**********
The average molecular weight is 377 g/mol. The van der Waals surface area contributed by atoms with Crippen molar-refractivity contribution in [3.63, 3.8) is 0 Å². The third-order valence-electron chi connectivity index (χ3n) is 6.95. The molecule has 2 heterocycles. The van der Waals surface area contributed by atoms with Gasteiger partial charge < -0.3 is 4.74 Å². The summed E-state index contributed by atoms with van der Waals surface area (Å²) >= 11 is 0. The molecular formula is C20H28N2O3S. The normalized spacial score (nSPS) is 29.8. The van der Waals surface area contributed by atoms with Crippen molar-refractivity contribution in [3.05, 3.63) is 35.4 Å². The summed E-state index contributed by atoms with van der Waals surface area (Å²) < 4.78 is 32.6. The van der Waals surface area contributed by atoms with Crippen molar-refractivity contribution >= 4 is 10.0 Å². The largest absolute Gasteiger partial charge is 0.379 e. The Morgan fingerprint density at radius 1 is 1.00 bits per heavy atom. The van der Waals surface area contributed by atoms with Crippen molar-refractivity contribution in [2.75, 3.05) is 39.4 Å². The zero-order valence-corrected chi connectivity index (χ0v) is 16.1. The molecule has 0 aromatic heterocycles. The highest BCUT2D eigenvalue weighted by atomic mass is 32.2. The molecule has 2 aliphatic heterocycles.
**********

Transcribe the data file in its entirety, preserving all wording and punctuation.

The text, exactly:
The average molecular weight is 377 g/mol. The van der Waals surface area contributed by atoms with Crippen molar-refractivity contribution in [3.63, 3.8) is 0 Å². The third-order valence-electron chi connectivity index (χ3n) is 6.95. The molecule has 2 heterocycles. The van der Waals surface area contributed by atoms with Gasteiger partial charge < -0.3 is 4.74 Å². The summed E-state index contributed by atoms with van der Waals surface area (Å²) >= 11 is 0. The molecular formula is C20H28N2O3S. The normalized spacial score (nSPS) is 29.8. The van der Waals surface area contributed by atoms with Crippen molar-refractivity contribution in [3.05, 3.63) is 35.4 Å². The summed E-state index contributed by atoms with van der Waals surface area (Å²) < 4.78 is 32.6. The van der Waals surface area contributed by atoms with Crippen molar-refractivity contribution >= 4 is 10.0 Å². The largest absolute Gasteiger partial charge is 0.379 e. The Morgan fingerprint density at radius 1 is 1.00 bits per heavy atom. The van der Waals surface area contributed by atoms with Crippen molar-refractivity contribution in [2.75, 3.05) is 39.4 Å². The zero-order valence-corrected chi connectivity index (χ0v) is 16.1. The molecule has 0 aromatic heterocycles. The highest BCUT2D eigenvalue weighted by atomic mass is 32.2. The molecule has 2 aliphatic heterocycles.